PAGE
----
Looking at what Taal Volcano has done
SHOOTING STRAIGHT - Valeriano Avila (The Freeman) - January 15, 2020 - 12:00am

Thank God that despite the havoc that the Taal Volcano eruption has caused in Batangas and most parts of Metro Manila, flights have resumed at the Ninoy Aquino International Airport (NAIA) and therefore allowed many stranded passengers to return to Metro Manila while at the same time, tourists that entered via NAIA to celebrate the Sinulog Festival can now come to Cebu in time for the festivities.

As I predicted, a huge portion of the population of Metro Manila protected themselves from respiratory diseases that could result from the ash fall spewed by Taal Volcano, so millions rushed to the drugstores since Sunday to buy facemasks. This sudden increase in demand and scarce supply prompted some stores to jack up prices.

There’s been a high demand for N95 masks, thus the Department of Trade and Industry (DTI) recommended setting limits per customer and ordered monitoring of retail prices. The DTI said it will continue to monitor prices of basic necessities and prime commodities to ensure no unwarranted price increases. We gathered that the price of an ordinary surgical mask, which was sold at P30 per box before the volcano erupted, went up to as high as P100. This is profiteering of the worse kind! There have been reports that the price of an N95 mask rose to P200.

Many pharmacists from popular drugstores said they have run out of stock since Sunday afternoon, or hours after the volcano erupted. I also got a text that we in Cebu should send face masks to Metro Manila. However, I know for a fact that many Cebuanos have started purchasing face masks just in case the prevailing winds move southward and the ashes reach us in Metro Cebu, just like when Mt. Pinatubo erupted and its ashes reached us.

Trade Secretary Ramon Lopez suggested to retailers to ration or limit the purchase of masks per customer. Apart from the price of facemasks, the DTI will continue to monitor the prices of basic and prime commodities. Lopez said prices of basic goods should remain unchanged from the suggested retail price (SRP) bulletin published in September. Goods covered by the SRP list are basic necessities like sardines, milk, coffee, bread, instant noodles, salt, detergent soap, bottled water, and candles. Also part of the SRP list are prime commodities like luncheon meat, meat loaf, corned beef, beef loaf, vinegar, patis, soy sauce, toilet soap, and batteries.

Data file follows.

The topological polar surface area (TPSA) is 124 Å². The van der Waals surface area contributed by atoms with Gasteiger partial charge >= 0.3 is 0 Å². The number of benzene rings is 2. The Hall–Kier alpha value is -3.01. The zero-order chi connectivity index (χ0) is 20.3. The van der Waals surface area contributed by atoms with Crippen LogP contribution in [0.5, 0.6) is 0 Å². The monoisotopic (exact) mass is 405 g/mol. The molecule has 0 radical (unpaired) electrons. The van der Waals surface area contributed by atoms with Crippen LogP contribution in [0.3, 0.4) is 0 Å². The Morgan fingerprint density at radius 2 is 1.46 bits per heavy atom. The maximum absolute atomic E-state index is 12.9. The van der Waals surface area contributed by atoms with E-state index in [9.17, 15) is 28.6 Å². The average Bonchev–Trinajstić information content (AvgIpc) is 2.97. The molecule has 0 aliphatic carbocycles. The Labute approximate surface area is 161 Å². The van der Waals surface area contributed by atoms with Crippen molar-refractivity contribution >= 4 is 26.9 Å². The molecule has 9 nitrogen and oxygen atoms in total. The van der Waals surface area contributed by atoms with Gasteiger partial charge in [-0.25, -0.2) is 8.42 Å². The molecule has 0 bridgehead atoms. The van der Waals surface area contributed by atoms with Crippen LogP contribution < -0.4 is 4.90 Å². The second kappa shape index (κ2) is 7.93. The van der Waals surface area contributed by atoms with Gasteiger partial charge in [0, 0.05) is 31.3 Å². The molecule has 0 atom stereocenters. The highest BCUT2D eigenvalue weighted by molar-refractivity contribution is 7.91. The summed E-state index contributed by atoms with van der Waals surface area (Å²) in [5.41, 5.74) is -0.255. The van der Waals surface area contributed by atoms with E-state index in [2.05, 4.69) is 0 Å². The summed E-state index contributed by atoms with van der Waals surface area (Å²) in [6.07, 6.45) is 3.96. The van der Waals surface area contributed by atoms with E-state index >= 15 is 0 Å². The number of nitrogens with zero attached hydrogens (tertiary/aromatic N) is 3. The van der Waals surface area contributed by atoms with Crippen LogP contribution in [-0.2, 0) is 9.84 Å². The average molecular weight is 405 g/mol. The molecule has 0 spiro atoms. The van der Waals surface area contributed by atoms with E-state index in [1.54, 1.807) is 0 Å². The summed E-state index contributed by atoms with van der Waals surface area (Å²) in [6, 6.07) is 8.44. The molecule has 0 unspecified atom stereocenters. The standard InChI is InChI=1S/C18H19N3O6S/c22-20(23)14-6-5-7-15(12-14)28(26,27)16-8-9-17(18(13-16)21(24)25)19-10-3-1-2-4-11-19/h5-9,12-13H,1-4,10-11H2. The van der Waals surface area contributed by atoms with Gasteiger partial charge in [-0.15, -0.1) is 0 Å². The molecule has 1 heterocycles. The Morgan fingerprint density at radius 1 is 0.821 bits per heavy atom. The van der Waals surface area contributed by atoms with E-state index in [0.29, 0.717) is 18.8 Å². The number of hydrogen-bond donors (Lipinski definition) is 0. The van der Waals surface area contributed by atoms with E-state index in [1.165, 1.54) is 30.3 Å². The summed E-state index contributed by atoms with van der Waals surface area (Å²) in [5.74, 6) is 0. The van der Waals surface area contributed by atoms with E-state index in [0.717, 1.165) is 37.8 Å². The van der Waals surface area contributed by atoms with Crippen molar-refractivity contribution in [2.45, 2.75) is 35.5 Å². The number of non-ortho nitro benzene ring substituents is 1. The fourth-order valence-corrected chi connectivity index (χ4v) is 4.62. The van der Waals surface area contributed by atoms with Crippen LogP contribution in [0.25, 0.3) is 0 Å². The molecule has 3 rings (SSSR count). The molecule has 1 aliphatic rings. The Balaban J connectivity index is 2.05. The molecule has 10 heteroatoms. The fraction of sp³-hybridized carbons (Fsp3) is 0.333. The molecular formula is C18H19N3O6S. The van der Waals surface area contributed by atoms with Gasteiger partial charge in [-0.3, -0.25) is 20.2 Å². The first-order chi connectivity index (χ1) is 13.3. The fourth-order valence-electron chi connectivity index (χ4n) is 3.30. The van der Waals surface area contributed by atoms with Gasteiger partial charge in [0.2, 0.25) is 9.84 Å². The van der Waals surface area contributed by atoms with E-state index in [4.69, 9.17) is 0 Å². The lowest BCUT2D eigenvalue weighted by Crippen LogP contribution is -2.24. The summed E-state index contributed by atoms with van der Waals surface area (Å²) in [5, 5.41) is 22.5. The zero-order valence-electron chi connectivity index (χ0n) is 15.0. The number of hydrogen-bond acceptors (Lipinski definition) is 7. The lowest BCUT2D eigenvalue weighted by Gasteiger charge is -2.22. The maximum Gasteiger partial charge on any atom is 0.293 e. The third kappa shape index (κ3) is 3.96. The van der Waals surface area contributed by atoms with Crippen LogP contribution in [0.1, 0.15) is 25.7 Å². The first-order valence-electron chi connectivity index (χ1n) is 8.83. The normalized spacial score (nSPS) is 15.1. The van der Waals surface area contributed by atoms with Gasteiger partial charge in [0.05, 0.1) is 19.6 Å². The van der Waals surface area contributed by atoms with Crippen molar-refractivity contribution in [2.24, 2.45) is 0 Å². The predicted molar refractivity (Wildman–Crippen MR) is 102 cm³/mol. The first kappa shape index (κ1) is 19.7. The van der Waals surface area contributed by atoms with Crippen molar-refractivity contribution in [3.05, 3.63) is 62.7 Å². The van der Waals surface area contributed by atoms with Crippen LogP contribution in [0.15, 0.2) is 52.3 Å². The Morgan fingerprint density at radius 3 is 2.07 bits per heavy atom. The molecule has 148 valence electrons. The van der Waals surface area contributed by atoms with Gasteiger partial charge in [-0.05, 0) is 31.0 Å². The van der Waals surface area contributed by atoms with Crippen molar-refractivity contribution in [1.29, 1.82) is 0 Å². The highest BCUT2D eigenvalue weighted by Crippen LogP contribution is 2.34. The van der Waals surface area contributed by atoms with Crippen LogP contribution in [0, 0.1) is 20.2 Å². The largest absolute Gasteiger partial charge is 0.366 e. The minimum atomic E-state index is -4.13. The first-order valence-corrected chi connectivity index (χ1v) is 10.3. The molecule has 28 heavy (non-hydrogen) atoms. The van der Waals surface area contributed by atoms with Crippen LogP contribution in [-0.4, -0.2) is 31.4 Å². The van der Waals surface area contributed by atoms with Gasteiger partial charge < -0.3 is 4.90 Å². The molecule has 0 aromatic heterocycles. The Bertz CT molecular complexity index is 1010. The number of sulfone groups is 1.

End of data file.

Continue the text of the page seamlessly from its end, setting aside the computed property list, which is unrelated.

Meanwhile, the Department of Health (DOH) is bracing for a possible surge in respiratory and eye disease following the eruption.

All DOH hospitals in Calabarzon (Cavite, Laguna, Batangas, Rizal and Quezon) have been placed on Blue Alert, while those in the National Capital Region are under White Alert as reported by DOH undersecretary Eric Domingo. I hope that those hospitals can ensure that their logistics and manpower are adequate and ready when the need arises. Unlike here in Cebu where the private hospitals have to shut down several floors due to lack of nurses.

Meanwhile, perhaps due to the scarcity of facemasks in many medical stores, my friends in Facebook have issued a warning that facemasks cannot prevent fine ash from entering your respiratory tract. Someone even said that the air quality of Metro Manila is today even better than the New Year’s Day celebration. This is why he suggests that the residents of Metro Manila may use ordinary surgical masks or layers of cloth to cover their nose and mouth. He added that ash fall might contain harmful particles like silicon, which can be harmful especially to those who have respiratory conditions.

When inhaled, the silicon can be accumulated in the lungs, causing inflammation and scarring. This is really true.

The DOH also suggested that smoke and small particles with sulfur can irritate the mucosal membrane of the body, like the eyes. It can irritate your eyes quite badly; this is why people are advised to wash their eyes with clean and cold water immediately once dust gets into them. Rubbing the eyes is not advisable as ash can damage the cornea.

Meanwhile, I haven’t seen the latest videos of the volcanic activity in Taal Volcano except for a video footage that showed the damage to hotels and resorts in Tagaytay City, now covered in gray ash. I suggest that the Philippine Atmospheric, Geophysical and Astronomical Services Administration (PAGASA) be more specific as to what is happening with the volcano at this time.


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